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6:43 PM Wed, Nov. 14th

Temple B'rith Shalom invites public to High Holy Days observances

Courtesy photo<br>Rabbi Jessica Rosenthal of Temple B’rith Shalom

Courtesy photo<br>Rabbi Jessica Rosenthal of Temple B’rith Shalom

Jewish people are preparing now for their High Holy Days - Rosh Hashanah and Yom Kippur. Temple B'rith Shalom's observance begins with Selichot at 7:30 p.m. on Saturday, Aug. 31, and includes a film, refreshments and a service. Erev Rosh Hashanah is at 7:30 p.m. Wednesday, Sept. 4. The Rosh Hashanah morning service is at 10 a.m. Thursday, Sept. 5. Kol Nidre is at 7:30 p.m. is at 7:30 p.m. on Friday, Sept. 13. The Yom Kippur morning service is at 10 a.m. on Saturday, Sept. 14, with an afternoon service at 3 p.m. Yizkor is at 4:45 p.m. and break the fast follows. Tickets are not required but donations are recommended and welcome.

The period of time from Rosh Hashanah and Yom Kippur is known as the 10 Days of Penitence.

It is "a time of reflection, prayer and apology if you have wronged and to accept apology from those who have wronged you," Rabbi Jessica Rosenthal of Temple B'rith Shalom said. "If you do this right, you will be inscribed in the Book of Life for another year.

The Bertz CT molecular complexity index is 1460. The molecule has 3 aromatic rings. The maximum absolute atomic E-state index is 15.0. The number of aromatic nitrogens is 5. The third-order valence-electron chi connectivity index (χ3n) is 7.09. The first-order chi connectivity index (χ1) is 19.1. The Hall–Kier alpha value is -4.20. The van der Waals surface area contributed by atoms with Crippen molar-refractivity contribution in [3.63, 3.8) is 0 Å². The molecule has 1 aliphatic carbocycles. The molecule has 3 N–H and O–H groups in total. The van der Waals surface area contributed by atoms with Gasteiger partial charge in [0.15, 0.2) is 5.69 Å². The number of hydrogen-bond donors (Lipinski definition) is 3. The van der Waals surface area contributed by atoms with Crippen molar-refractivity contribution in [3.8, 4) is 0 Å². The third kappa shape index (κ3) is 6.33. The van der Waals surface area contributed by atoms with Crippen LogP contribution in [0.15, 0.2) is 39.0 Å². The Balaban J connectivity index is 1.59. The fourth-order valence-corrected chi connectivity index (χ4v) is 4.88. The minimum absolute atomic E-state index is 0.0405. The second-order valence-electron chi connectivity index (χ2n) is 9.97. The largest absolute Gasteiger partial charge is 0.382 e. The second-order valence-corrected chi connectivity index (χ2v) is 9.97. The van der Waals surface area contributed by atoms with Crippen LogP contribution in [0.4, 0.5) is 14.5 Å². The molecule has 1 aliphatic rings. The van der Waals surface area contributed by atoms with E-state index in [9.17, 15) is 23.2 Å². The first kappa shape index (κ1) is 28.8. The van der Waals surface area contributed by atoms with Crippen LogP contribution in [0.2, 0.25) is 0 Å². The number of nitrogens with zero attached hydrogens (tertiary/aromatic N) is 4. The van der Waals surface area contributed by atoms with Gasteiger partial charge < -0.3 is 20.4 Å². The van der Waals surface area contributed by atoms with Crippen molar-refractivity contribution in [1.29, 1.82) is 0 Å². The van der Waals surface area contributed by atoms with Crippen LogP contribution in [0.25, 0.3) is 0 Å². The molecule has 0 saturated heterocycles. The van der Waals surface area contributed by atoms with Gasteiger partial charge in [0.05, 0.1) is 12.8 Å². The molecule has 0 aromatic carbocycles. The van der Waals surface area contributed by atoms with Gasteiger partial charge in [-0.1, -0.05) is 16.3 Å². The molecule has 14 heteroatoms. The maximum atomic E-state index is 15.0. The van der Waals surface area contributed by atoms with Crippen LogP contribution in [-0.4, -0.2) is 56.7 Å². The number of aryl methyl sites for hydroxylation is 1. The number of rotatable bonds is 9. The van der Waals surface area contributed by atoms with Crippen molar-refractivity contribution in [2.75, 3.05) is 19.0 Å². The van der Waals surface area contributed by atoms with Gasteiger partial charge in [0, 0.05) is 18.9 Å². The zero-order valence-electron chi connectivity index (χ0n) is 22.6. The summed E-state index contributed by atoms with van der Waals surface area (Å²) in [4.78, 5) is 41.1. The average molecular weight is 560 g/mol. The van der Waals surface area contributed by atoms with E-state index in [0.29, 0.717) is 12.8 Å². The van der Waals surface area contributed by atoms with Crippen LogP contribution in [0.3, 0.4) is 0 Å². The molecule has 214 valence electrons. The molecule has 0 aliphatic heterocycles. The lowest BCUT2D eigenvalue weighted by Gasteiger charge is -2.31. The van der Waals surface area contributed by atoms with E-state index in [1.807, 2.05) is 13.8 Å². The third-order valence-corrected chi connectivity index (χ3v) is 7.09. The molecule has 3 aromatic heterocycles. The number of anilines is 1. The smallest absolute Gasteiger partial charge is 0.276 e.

"Rosh Hashana is also a very joyous holiday, celebrating the beginning of he new Jewish year," she said, and is often celebrated with symbolic sweetness of apples and honey.

Temple B'rith Shalom is part of the Jewish Reform Movement and the only synagogue between Prescott and Sedona and the greater Phoenix area.

The High Holy Days are the most important of the Jewish year, the rabbi said.

"This is a time of charity, repentance and prayer," added Bill Weiss, a member of the temple's congregation. "People make an extra effort to repent, be charitable and pray in preparation for the High Holy Days. It's a marvelous thing. This whole period is a unifying force among Jews. It affects Jews all over the world."

The shofar is integral to the High Holy Days. It is a ram's-horn trumpet used by ancient Jews in religious ceremonies and as a battle signal. Its sound is symbolically heard around the world during Rosh Hashanah and Yom Kippur.

"Everyone is welcome to come. We would love to have folks attend" the High Holy Day services, Rabbi Rosenthal said.

For more information, call the temple at 708-0018.